3. The Chair of the NCC is elected by its members.  The Chair of the Steering 
Committee also serves as a member of the advisory committee.  The NCI is 
represented by relevant program staff.

4. The NCC evaluates the progress and success of the Network against the 
criteria developed by the Steering Committee.

5. The NCC helps the NCI in site visits to the participating institutions, as 
necessary. 

6. The NCC collaborates with the Steering Committee to suggest participants for 
and to assist in the implementation the workshops and symposia and to provide 
liaison between the cancer research community and the Network.

Data Safety and Monitoring Committee: 

The Data Safety and Monitoring Committee will be appointed by and report to the 
Steering Committee in consultation with the NCI Program Coordinator who will 
also be the member of this committee.  The Data Safety and Monitoring Committee 
will be composed of external, non-participating scientists appointed by the 
Steering Committee to monitor patient safety, conduct data audits, and document 
progress to the NCI Program Director and the Advisory Committee.

D. Arbitration

Any disagreement that may arise based on scientific/programmatic matters 
(within the scope of the award), between award recipients and NCI may be 
brought to arbitration. An arbitration panel will  be formed to review any 
scientific or programmatic disagreement (within the scope of the U01 award or 
the NIH Intramural Project), between U01 awardees or NIH intramural projects 
and the NCI.  The arbitration panel will be composed of three members: one 
selected by the Steering Committee (with the NCI Program Coordinator not 
voting), or by an individual U01 awardee or NIH intramural project in the event 
of an individual disagreement; a second member selected by the NCI; and, the 
third member selected by the two prior selected members.   

This special arbitration procedure in no way affects the awardee's right to 
appeal an adverse action that is otherwise appealable in accordance with the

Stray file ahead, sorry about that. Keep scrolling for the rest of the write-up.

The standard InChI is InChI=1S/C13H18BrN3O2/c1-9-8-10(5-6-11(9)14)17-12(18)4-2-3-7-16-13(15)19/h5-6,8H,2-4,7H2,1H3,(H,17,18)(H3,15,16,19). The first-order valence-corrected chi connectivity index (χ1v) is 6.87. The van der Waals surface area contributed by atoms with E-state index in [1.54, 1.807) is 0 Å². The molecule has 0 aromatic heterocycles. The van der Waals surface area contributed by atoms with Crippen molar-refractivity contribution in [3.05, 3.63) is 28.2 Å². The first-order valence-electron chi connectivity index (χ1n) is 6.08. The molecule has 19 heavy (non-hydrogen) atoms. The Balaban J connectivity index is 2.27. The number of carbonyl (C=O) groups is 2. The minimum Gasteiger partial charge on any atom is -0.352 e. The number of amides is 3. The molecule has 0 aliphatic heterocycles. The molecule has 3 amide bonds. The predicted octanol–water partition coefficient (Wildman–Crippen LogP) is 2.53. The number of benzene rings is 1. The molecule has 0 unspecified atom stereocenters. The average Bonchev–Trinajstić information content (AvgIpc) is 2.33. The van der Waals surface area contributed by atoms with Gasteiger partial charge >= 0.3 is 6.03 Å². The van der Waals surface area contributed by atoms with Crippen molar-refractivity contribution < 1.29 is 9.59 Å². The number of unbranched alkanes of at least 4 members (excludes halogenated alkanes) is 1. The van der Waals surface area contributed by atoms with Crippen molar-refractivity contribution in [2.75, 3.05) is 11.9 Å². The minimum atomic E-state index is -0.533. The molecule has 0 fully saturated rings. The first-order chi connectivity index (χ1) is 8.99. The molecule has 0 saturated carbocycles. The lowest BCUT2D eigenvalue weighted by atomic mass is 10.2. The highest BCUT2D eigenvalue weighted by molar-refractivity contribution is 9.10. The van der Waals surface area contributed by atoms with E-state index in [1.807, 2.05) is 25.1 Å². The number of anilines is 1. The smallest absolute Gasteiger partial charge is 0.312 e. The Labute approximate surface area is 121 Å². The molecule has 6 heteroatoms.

PHS regulations at 42 CFR Part 50, Subpart D and HHS regulation at 45 CFR Part 
16.
  
WHERE TO SEND INQUIRIES

We encourage inquiries concerning this RFA and welcome the opportunity to 
answer questions from potential applicants.  Inquiries may fall into four 
areas:  scientific/programmatic, technology, peer review, and financial or 
grants management issues:

o Direct your scientific/programmatic questions for this RFA to:

Sudhir Srivastava, Ph.D., MPH
Program Coordinator
Division of Cancer Prevention
National Cancer Institute
Building 6130 Executive Boulevard Room 3142
Bethesda, MD  20892
Telephone:  (301) 435-1594
FAX:  301-402-8990
Email: srivasts@mail.nih.gov

Mukesh Verma, Ph.D.
Division of Cancer Prevention
National Cancer Institute
Building 6130 Executive Boulevard Room 3144
Bethesda, MD  20892
Telephone:  (301) 496-3893
FAX:  301-402-8990
Email: vermam@mail.nih.gov

Jacob Kagan, Ph.D.
Division of Cancer Prevention
National Cancer Institute
Building 6130 Executive Boulevard Room 3146
Bethesda, MD  20892
Telephone:  (301) 496-9541
FAX:  301-402-8990
Email: kaganj@mail.nih.gov

o Direct questions about intellectual property, technology licensing, data 
sharing, and research tools issues for this RFA to:

Wendy E. Patterson, Esq.
National Cancer Institute
Technology Transfer Branch
Executive Plaza South, Suite 450
Bethesda, MD 20892-7182
Telephone:  (301) 435-3110
FAX:  (301) 402-2117
Email: wp23x@nih.gov 

o Direct questions about peer review issues for this RFA to:

Referral Officer
National Cancer Institute
Division of Extramural Activities
6116 Executive Boulevard, Room 8041, MSC 8329
Bethesda, MD 20892-8329
Telephone: (301) 496-3428
FAX: (301) 402-0275 
Email: ncirefof@dea.nci.nih.gov 

o Direct questions about financial or grants management matters for this RFA 
to:

Karen Chuang
Grants Administration Branch
National Cancer Institute
Executive Plaza South, Room 243
Bethesda, MD  20892
Telephone:  (301) 496-2784
FAX:  (301) 496-8601
Email: chuangk@mail.nih.gov

LETTER OF INTENT
 
PRE-SUBMISSION MEETING

It is also the intent of the program to hold a pre-submission meeting on 
November 3, 2003 in Bethesda, MD with the potential applicants prior to the 
letter of intent deadline.

Prospective applicants are asked to submit a letter of intent that includes the 
following information:

o Descriptive title of the proposed research
o Name, address, and telephone number of the Principal Investigator
o Names of other key personnel 
o Participating institutions
o Number and title of this RFA 

Although a letter of intent is not required, is not binding, and does not enter 
into the review of a subsequent application, the information that it contains 
allows NCI staff to estimate the potential review workload and plan the review. 
 
The letter of intent is to be sent by the date listed at the beginning of this 
document.  The letter of intent should be sent to:

Sudhir Srivastava, Ph.D., MPH
Division Division of Cancer Prevention
Institute or Center National Cancer Institute
Building 6130 Executive Boulevard Room 3142
Bethesda, MD  20892
Telephone:  (301) 435-1594
FAX:  301-402-8990
Email: srivasts@mail.nih.gov

SUBMITTING AN APPLICATION

Applications must be prepared using the PHS 398 research grant application 
instructions and forms (rev. 5/2001).  Applications must have a DUN and 
Bradstreet (D&B) Data Universal Numbering System (DUNS) number as the Universal 
Identifier when applying for Federal grants or cooperative agreements. The DUNS